5 things to know about Iran deal, prisoner swap

The Associated Press contributed to this report.


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The U.N nuclear agency certified that Iran has met its obligations required under a deal struck last summer. Because of that the U.S. and the E.U. will lift economic sanctions in place for decades.

The deal opens the path to new oil, trade and financial opportunities for Iran in exchange for the country continuing to curb development of its nuclear program. The deal also freed four American held in Iranian custody.

Here is some more to know about the deal:

Who agreed to this?

Iran and six powers including, the U.S. Russia, China, Britain, France and Germany, agreed to the terms July 14. However, it was not until Saturday that there was proof that it had been implemented.

What does lifting economic sanctions mean for Iran?

The deal unlocks some $100 billion in frozen assets. It also opens the path to new oil, trade and business opportunities for the country's struggling economy.

Abbas Akhondi, the Iranian transport minister, said his country had reached a deal with the European consortium Airbus to buy 114 passenger planes once the sanctions are lifted.

The U.N. Security Council also lifted sanctions against Bank Sepah and Bank Sepah International Sunday. The bank's assets were frozen in 2007 because of its reported involvement with Iran's nuclear program.

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Who are the Americans released?

Three Americans have been released under the negotiated prisoner exchange with Iran.

Washington Post reporter Jason Rezaian, former U.S. Marine Amir Hekmati and pastor Saeed Abedini were flown from Iran to Switzerland then brought to a U.S. military hospital in Germany, for medical treatment. It took longer than expected for their travel after their plane had not taken off for unexplained reasons Saturday, according to The Washington Post.

A fourth prisoner, Nosratollah Khosravi-Roodsari, decided not to leave Iran, according to CNN.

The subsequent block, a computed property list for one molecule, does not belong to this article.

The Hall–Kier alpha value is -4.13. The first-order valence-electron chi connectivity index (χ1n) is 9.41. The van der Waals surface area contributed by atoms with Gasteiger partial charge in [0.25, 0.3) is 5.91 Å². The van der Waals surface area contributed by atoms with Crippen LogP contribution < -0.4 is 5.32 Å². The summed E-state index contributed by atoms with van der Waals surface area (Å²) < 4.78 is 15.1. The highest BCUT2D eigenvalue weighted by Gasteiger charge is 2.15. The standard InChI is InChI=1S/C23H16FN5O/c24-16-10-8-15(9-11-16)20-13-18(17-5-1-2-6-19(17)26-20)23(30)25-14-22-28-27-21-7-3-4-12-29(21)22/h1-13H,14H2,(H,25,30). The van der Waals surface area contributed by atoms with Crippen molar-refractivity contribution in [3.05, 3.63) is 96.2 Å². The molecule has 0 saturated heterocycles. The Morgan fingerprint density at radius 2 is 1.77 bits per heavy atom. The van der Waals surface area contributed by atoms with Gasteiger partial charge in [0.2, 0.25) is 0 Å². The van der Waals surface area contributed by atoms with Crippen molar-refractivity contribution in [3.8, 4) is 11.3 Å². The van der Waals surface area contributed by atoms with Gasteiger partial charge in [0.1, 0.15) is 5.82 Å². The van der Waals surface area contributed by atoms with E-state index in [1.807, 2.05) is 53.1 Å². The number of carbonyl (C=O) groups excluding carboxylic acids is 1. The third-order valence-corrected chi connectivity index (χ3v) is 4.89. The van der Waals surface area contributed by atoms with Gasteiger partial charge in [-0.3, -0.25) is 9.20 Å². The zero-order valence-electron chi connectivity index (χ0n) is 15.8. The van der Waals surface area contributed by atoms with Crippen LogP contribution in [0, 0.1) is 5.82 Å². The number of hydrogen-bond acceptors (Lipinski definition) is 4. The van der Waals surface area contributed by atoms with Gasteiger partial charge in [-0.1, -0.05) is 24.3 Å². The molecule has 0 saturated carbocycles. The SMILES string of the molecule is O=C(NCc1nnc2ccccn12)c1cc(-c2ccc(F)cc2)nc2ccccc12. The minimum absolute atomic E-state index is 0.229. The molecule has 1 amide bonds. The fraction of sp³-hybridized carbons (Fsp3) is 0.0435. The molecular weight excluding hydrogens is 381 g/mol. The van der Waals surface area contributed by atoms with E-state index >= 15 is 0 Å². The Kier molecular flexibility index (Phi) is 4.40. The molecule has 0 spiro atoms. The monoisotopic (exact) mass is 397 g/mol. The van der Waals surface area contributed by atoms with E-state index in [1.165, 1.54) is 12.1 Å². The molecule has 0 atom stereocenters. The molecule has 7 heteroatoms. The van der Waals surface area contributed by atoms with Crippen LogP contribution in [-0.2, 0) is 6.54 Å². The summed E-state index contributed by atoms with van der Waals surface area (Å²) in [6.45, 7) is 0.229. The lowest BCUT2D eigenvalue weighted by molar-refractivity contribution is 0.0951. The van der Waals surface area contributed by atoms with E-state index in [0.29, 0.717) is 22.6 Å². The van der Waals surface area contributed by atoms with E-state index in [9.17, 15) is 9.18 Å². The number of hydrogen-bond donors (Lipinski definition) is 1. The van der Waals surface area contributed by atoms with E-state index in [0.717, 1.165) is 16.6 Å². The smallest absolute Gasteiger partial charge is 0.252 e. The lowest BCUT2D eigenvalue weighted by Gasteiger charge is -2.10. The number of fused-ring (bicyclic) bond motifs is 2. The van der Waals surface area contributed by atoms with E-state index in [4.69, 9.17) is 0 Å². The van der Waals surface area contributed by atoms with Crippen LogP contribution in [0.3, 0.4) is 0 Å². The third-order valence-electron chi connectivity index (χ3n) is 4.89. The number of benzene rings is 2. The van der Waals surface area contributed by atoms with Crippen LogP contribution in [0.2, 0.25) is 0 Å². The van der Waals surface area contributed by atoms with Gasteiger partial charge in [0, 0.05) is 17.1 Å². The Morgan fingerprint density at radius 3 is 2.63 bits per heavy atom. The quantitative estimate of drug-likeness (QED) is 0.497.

The editor of The Washington Post said Rezaian is in "good spirits" following his release. Post editors hope to meet with Rezaian Monday.

Rezaian is a dual Iran-U.S. citizen convicted of espionage by Iran in a closed-door trial in 2015. The Post and the U.S. government have denied the accusations, as has Rezaian. He had been held more than 544 days.

A fifth American was released separately. The student, identified as Matthew Trevithick, was detained 40 days after traveling to Iran in September as part of a four-month language program.

Will the U.S. also release Iranians in custody?

In exchange for the release of the Americans, the U.S. will either pardon or drop charges against seven Iranians — six of them dual citizens — accused or convicted of violating U.S. sanctions. The U.S. will also drop Interpol "red notices" — essentially arrest warrants — on about 14 Iranians outside the U.S, according to The Washington Post.

What does the deal mean for Iran's nuclear program?

All nuclear programs, from uranium mining to research facilities, will be monitored and inspected under the deal. The IAEA inspections could last up to 15 years, with an option to re-impose sanctions if parts of it are broken.

The restrictions aim to increase the time Iran would need to make enough fissile material for a nuclear weapon from several months to a year. This is done through caps on Tehran's ability to enrich uranium. Under the deal, Iran committed to reduce its operating centrifuges enriching uranium by two-thirds.